Responsible forest governance and forest tenure security are crucial in helping to reduce deforestation, combat climate change, and sustain the planet.
The world at a glance
MONTREAL — Forest areas managed by indigenous and local communities store nearly 300 billion metric tons of carbon — five times more than previously estimated — yet failure for these communities to have their rights formally recognized may lead forest-dependent people unable to protect carbon reserves, a new report claims.
MASAITA, Kenya—Twenty years ago, when Rael Chemutai and her husband heard about the fertile land that was for sale near the Mau Forest, about 200 kilometers (124 miles) west of Kenya’s capital Nairobi, they decided to sell their belongings and set out on a journey to finally settle on the productive land.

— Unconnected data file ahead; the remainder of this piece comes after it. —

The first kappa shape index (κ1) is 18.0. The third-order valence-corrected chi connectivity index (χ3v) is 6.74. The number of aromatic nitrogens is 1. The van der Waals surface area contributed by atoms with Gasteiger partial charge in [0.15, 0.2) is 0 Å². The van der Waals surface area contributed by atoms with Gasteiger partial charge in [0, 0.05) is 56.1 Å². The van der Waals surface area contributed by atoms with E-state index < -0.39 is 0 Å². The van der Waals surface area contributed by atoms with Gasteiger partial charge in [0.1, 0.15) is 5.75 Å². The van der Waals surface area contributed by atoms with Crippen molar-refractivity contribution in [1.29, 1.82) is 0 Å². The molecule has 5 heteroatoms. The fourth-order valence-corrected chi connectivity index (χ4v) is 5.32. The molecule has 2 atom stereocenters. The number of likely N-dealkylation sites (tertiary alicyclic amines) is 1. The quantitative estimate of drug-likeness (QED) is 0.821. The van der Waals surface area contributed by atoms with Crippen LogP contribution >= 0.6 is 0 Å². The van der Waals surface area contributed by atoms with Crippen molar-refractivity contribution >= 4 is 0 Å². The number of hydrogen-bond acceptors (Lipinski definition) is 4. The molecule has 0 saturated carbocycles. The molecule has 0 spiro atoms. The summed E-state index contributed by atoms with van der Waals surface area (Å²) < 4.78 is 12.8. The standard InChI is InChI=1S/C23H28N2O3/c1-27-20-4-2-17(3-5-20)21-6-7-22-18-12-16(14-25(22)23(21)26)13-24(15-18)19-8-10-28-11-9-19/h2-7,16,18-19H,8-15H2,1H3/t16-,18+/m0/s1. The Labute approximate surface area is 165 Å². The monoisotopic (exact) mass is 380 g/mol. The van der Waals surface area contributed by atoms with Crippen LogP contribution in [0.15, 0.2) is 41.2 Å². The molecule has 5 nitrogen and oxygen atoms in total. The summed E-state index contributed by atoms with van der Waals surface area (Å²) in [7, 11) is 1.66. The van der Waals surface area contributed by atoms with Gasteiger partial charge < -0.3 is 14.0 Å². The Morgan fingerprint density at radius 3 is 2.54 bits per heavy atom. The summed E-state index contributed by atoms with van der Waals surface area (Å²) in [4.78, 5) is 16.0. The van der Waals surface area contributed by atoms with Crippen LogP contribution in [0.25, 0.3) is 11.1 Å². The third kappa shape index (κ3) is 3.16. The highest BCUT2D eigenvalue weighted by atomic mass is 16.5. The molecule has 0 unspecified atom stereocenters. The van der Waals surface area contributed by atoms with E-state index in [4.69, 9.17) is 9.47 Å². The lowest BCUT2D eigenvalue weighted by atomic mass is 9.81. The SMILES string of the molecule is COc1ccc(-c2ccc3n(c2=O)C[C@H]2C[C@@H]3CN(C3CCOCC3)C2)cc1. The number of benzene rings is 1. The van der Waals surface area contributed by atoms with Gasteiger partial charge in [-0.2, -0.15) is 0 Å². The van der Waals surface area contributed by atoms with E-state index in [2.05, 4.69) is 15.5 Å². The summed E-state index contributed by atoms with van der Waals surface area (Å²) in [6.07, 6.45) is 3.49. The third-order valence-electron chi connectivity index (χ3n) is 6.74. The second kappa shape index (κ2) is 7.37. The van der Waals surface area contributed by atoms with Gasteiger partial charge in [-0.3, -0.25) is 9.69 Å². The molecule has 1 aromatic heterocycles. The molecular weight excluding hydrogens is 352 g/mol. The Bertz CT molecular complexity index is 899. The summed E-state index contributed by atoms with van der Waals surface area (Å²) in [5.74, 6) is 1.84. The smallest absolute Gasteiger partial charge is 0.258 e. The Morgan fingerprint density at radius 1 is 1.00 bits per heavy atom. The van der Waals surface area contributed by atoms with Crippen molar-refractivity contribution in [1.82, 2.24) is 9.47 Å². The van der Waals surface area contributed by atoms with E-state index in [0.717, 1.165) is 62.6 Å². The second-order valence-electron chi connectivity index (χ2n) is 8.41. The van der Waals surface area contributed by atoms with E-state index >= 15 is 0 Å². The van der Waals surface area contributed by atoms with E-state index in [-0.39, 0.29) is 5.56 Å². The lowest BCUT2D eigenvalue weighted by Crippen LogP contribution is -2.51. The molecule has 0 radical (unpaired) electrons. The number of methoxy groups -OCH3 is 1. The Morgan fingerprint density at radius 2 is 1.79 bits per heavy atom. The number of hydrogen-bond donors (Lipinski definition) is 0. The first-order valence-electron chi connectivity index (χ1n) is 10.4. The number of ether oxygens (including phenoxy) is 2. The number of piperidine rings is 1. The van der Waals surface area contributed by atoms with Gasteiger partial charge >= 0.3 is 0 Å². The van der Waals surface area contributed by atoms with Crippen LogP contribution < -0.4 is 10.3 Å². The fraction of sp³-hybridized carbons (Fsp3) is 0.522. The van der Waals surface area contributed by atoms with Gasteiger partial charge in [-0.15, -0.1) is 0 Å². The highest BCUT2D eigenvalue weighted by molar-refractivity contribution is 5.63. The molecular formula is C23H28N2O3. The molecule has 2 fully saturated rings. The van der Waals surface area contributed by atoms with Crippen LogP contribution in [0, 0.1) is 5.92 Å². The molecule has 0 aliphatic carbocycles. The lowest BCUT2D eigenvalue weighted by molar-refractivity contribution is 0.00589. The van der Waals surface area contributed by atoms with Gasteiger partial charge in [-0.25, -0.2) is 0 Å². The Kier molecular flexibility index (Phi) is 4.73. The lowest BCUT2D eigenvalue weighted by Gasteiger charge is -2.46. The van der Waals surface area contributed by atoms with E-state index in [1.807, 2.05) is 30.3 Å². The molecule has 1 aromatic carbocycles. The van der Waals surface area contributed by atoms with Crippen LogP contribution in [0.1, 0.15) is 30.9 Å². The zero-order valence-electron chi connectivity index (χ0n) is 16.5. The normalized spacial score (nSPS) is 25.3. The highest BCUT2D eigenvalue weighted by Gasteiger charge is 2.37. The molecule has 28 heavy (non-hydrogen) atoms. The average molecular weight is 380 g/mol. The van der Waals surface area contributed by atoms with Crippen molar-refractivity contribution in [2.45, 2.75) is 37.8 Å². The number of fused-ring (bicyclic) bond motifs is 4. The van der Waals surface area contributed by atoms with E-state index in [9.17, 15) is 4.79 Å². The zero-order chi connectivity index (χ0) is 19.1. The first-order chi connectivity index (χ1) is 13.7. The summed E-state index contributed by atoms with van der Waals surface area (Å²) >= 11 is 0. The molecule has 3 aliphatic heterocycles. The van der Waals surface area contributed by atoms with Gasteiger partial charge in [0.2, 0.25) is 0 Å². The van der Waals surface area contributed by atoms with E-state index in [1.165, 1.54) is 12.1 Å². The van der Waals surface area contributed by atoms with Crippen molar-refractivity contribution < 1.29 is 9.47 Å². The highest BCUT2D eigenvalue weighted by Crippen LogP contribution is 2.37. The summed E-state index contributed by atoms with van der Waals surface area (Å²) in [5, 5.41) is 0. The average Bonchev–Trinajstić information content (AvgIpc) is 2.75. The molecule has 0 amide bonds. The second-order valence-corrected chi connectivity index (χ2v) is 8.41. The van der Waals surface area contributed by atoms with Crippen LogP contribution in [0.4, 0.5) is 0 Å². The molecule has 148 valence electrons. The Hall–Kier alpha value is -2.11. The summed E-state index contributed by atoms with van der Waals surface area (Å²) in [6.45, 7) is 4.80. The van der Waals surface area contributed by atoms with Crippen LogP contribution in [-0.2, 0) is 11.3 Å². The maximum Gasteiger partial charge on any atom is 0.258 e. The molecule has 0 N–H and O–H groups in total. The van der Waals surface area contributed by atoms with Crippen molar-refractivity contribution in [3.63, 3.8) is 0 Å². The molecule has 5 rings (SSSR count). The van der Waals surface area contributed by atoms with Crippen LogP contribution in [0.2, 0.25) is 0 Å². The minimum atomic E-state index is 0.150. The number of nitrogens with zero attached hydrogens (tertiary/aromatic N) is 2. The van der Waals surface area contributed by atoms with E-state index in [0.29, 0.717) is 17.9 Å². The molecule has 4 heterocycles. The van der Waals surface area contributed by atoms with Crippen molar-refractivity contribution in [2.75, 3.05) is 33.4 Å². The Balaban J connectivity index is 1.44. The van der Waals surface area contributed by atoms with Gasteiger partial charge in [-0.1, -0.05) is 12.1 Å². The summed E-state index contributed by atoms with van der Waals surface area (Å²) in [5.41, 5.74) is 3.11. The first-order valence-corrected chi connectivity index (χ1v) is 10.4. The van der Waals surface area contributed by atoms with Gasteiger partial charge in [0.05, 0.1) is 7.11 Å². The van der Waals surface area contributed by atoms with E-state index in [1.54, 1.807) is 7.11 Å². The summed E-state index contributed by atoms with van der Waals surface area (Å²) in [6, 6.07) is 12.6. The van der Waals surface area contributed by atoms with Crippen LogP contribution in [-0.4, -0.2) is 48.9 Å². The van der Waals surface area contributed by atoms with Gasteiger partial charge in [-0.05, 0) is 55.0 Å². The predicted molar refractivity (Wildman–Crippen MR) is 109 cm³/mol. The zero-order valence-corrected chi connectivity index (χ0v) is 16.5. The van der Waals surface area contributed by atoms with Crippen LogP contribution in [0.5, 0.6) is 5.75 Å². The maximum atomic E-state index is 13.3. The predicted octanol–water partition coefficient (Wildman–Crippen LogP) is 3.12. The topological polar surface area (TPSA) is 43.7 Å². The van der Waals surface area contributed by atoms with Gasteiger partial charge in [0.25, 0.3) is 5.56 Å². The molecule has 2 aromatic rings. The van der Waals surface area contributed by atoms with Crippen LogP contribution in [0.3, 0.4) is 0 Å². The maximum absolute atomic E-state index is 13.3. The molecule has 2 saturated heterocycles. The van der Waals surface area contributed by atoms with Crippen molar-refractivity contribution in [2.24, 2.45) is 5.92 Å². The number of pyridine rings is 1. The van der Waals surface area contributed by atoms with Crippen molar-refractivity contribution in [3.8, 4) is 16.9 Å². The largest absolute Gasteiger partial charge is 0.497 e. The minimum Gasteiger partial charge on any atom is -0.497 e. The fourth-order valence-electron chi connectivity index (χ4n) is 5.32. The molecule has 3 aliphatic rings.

Knowing where deforestation is happening is critical for efforts aimed at stopping or slowing it. Major breakthroughs toward this goal have been made over the previous few years, with NGOs harnessing the power of satellites to monitor and identify canopy loss in forests around the world. Now, a new study sheds more light on forest loss, determining the primary causes of deforestation around the world.